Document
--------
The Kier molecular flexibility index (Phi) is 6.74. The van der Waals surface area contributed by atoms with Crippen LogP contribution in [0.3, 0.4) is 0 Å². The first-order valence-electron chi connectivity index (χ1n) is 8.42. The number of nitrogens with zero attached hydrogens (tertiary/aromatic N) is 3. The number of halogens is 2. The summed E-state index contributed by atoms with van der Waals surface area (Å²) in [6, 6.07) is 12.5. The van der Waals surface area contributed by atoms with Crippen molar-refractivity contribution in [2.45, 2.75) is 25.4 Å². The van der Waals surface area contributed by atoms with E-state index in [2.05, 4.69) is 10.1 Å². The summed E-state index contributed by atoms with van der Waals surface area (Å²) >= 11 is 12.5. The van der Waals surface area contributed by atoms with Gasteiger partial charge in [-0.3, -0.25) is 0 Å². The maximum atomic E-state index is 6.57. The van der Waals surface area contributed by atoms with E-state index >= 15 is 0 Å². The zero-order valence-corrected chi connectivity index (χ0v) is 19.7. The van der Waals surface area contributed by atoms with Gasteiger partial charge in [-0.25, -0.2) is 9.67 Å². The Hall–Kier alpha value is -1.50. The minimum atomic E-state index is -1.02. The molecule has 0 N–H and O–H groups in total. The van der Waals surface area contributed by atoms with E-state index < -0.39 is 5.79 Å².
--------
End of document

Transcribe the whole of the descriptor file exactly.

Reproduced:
The Kier molecular flexibility index (Phi) is 6.74. The van der Waals surface area contributed by atoms with Crippen LogP contribution in [0.3, 0.4) is 0 Å². The first-order valence-electron chi connectivity index (χ1n) is 8.42. The number of nitrogens with zero attached hydrogens (tertiary/aromatic N) is 3. The number of halogens is 2. The summed E-state index contributed by atoms with van der Waals surface area (Å²) in [6, 6.07) is 12.5. The van der Waals surface area contributed by atoms with Crippen molar-refractivity contribution in [2.45, 2.75) is 25.4 Å². The van der Waals surface area contributed by atoms with E-state index in [2.05, 4.69) is 10.1 Å². The summed E-state index contributed by atoms with van der Waals surface area (Å²) >= 11 is 12.5. The van der Waals surface area contributed by atoms with Gasteiger partial charge in [-0.3, -0.25) is 0 Å². The maximum atomic E-state index is 6.57. The van der Waals surface area contributed by atoms with E-state index >= 15 is 0 Å². The zero-order valence-corrected chi connectivity index (χ0v) is 19.7. The van der Waals surface area contributed by atoms with Gasteiger partial charge in [-0.25, -0.2) is 9.67 Å². The Hall–Kier alpha value is -1.50. The minimum atomic E-state index is -1.02. The molecule has 0 N–H and O–H groups in total. The van der Waals surface area contributed by atoms with E-state index < -0.39 is 5.79 Å².